Microwave off ehu (1 Viewer)

Wellington

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i know it’s not usual, and I know a lot people have no time for microwaves, but I find it incredibly useful. So I want to be able to operate mine off ehu, especially at overnight stops.

I favour an inverter, rather than a 12v microwave (because then I can use the coffee machine as well!) unless there is any reason to favour one over the other. Is there anything I should know (in words of one syllable please. I have only the dimmest awareness of what elecktrickery actually does!)

I am planning to drive to an aire or similar, park up, heat up a previously prepared meal for my child (takes one minute, max) and turn in. In the morning, I will run the coffee maker, heat milk for my coffee (again, two mins) and drive off again. I’m not expecting to wild camp for days. We have a solar panel and two leisure batteries, and there will be the usual occasional toilet/water pump and fridge use.

Is this at all feasible? I know most people are happy with gas, but with a small child, cooking meals at home and freezing them for later zapping is fast, convenient, nutritious and minimises washing up. Also, I have found no way of reheating a baked potato on a gas hob, and my daughter practically lives on them! When we’re in the van, I’m on holiday, and I want the most convenient option for me.

Do I need to worry about the batteries? I keep reading about not discharging them more than halfway, is there any sort of safeguard to prevent this happening? Is it worth upgrading to lithium batteries as well? Can anyone recommend a resource for learning about invertors for dummies?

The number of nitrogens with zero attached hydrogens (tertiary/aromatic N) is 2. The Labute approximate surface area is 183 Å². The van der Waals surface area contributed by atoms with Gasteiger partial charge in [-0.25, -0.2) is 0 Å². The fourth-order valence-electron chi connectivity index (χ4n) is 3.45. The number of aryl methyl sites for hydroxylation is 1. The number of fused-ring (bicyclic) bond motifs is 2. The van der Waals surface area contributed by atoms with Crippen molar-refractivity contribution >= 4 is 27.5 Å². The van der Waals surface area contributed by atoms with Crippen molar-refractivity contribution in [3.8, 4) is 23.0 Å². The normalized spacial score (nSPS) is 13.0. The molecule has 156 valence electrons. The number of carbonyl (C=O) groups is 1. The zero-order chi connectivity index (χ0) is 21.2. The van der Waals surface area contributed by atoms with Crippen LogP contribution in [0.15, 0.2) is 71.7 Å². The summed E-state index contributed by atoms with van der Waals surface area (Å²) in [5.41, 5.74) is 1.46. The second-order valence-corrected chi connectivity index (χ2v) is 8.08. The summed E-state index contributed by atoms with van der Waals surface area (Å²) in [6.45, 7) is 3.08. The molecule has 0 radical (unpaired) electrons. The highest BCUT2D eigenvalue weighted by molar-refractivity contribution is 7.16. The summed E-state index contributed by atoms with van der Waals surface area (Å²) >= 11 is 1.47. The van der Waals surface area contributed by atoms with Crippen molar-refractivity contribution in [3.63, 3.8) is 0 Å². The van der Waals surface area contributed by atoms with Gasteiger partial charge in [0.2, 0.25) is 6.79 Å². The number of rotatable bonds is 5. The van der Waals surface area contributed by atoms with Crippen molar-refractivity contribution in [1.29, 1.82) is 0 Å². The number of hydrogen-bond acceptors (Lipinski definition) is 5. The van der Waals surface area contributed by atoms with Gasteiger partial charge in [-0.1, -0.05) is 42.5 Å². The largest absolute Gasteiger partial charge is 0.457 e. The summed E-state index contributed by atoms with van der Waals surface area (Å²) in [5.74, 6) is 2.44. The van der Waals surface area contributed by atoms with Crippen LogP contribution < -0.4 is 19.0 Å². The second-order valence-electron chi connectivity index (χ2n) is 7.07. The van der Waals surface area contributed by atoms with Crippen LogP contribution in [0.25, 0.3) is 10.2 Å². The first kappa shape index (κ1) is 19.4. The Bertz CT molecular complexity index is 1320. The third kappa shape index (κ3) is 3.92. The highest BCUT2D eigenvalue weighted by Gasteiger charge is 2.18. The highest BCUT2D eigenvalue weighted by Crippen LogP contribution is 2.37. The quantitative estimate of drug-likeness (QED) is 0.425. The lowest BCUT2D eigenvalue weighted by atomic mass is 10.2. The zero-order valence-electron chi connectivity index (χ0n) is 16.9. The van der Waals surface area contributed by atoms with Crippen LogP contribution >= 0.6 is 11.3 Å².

Riverbankannie

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Sounds feasible to me. I’m sure there are plenty on her who do just that with no problems. Hopefully so,done will be along soon.
 
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TheBig1

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There are hob-top "ovens" available that will easily re-heat a jacket spud etc from frozen. The gas hob heats a glorified saucepan with a trivet inside and a lid to contain the heat.
 
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funflair

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I wouldn’t be without the inverter and thereby microwave, coffee machine, charging anything I want etc etc, you will need decent batteries otherwise the voltage will drop too low and trip the inverter, we ran fine for a few years with just two batteries but we are now on four 80ah Gel. The inverter needs to be wired to the batteries with heavy duty cable.

Martin

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Kannon Fodda

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Choose a low power microwave if it's 240V. On startup the unit can pull twice the rated cooking power so a standard 800W microwave would need an inverter of some 1600W plus headroom, say 2000W rating. That's also then going to need some meaty cables between the batteries and inverter. Also at those larger powers, even if you do have EHU, you could be overloading the hook up rating and tripping it out.

A 12V microwave might be expensive, and will take a lot of current from the batteries so you'll need some beefy cables between microwave and batteries. Probably a challenge.